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Analysis of Delayed Vaccination Regimens: A Mathematical Modeling Approach

Published: 20 July 2021
 by  MDPI
Epidemiologia , Volume 2, pp 271-293; doi:10.3390/epidemiologia2030021

Abstract: The first round of vaccination against coronavirus disease 2019 (COVID-19) began in early December of 2020 in a few countries. There are several vaccines, and each has a different efficacy and mechanism of action. Several countries, for example, the United Kingdom and the USA, have been able to develop consistent vaccination programs where a great percentage of the population has been vaccinated (May 2021). However, in other countries, a low percentage of the population has been vaccinated due to constraints related to vaccine supply and distribution capacity. Countries such as the USA and the UK have implemented different vaccination strategies, and some scholars have been debating the optimal strategy for vaccine campaigns. This problem is complex due to the great number of variables that affect the relevant outcomes. In this article, we study the impact of different vaccination regimens on main health outcomes such as deaths, hospitalizations, and the number of infected. We develop a mathematical model of COVID-19 transmission to focus on this important health policy issue. Thus, we are able to identify the optimal strategy regarding vaccination campaigns. We find that for vaccines with high efficacy (>70%) after the first dose, the optimal strategy is to delay inoculation with the second dose. On the other hand, for a low first dose vaccine efficacy, it is better to use the standard vaccination regimen of 4 weeks between doses. Thus, under the delayed second dose option, a campaign focus on generating a certain immunity in as great a number of people as fast as possible is preferable to having an almost perfect immunity in fewer people first. Therefore, based on these results, we suggest that the UK implemented a better vaccination campaign than that in the USA with regard to time between doses. The results presented here provide scientific guidelines for other countries where vaccination campaigns are just starting, or the percentage of vaccinated people is small.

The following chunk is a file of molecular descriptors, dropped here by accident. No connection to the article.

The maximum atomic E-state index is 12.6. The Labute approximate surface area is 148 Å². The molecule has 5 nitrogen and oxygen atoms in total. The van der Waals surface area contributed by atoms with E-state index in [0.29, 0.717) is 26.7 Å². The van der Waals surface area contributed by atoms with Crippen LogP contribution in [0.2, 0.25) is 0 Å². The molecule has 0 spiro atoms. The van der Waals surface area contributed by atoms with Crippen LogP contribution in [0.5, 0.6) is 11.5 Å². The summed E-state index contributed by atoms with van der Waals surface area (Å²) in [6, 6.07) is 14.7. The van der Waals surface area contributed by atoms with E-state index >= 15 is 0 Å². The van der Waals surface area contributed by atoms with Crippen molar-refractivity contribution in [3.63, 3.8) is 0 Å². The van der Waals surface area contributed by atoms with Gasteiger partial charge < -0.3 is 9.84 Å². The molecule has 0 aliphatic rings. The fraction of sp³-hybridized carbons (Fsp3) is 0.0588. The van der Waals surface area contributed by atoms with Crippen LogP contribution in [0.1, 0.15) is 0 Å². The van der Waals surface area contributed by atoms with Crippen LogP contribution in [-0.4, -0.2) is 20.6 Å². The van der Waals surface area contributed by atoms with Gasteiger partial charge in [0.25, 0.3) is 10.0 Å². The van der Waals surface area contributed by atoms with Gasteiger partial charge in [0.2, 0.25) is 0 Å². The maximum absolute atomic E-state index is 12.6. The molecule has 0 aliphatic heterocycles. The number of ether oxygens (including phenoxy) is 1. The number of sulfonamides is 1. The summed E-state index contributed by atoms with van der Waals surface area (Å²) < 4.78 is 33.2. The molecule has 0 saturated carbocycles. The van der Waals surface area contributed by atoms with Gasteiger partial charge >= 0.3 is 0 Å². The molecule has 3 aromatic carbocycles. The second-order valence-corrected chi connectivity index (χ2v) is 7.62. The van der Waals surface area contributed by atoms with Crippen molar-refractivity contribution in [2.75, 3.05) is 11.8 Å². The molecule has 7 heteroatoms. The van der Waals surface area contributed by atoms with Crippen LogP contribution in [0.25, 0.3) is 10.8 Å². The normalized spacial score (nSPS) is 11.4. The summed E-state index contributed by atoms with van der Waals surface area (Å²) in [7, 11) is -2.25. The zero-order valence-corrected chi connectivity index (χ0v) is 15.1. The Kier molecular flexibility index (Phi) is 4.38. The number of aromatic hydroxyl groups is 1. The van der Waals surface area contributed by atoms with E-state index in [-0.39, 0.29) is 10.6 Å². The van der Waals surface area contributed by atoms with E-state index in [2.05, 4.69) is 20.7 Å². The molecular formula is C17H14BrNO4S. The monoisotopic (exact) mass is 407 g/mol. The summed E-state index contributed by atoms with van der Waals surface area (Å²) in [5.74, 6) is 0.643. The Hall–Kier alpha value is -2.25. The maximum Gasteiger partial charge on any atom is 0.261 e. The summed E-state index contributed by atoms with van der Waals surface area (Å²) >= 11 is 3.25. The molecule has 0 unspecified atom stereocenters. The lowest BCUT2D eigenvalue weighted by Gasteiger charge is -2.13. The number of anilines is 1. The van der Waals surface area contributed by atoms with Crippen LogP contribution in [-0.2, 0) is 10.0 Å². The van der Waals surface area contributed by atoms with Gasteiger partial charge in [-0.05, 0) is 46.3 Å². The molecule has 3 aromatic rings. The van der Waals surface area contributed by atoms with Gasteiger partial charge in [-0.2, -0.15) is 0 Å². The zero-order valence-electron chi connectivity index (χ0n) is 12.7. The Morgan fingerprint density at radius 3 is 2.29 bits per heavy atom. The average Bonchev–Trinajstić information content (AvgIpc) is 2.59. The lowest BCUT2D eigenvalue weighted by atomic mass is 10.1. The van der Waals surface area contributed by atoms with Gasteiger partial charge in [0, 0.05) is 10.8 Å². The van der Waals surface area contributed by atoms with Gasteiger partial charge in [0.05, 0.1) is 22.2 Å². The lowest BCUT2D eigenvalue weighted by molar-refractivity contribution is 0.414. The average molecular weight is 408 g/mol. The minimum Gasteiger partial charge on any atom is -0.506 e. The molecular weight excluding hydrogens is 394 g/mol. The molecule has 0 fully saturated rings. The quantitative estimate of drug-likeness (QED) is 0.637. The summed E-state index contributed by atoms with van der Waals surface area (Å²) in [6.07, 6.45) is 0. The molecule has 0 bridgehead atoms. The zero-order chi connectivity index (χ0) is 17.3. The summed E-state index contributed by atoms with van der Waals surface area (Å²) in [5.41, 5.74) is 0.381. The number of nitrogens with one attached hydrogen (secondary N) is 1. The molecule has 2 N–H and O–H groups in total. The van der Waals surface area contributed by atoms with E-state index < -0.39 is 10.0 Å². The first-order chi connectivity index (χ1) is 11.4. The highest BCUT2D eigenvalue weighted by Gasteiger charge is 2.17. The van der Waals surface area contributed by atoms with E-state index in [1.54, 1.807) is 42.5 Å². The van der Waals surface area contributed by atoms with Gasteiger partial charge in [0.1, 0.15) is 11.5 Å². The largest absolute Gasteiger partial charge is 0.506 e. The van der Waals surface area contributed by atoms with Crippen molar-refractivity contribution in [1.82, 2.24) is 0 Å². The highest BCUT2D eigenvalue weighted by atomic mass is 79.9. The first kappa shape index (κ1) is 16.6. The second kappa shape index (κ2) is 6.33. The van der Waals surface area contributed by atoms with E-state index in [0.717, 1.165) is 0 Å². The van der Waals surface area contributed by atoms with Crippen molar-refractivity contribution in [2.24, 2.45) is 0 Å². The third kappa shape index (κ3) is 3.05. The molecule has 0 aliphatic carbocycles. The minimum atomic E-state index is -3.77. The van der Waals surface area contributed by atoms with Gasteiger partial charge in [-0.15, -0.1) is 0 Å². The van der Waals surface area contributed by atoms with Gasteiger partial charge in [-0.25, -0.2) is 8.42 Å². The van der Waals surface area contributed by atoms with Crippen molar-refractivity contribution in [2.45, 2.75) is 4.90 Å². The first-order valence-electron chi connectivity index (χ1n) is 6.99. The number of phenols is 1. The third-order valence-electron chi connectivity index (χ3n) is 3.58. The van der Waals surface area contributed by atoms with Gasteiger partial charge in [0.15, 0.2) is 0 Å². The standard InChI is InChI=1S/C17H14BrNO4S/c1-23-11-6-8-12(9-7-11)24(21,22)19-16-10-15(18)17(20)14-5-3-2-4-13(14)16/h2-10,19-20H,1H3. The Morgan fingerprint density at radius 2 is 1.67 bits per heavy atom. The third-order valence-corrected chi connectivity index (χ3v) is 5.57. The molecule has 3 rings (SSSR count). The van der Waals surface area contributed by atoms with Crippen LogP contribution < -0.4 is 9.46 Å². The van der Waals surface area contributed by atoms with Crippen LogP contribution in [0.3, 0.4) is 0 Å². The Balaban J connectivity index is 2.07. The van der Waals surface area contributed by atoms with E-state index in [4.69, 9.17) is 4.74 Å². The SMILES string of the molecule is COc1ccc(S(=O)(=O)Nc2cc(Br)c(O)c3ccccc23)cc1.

Keywords: SARS-CoV-2 virus / vaccination / delayed dose / mathematical modeling / simulation

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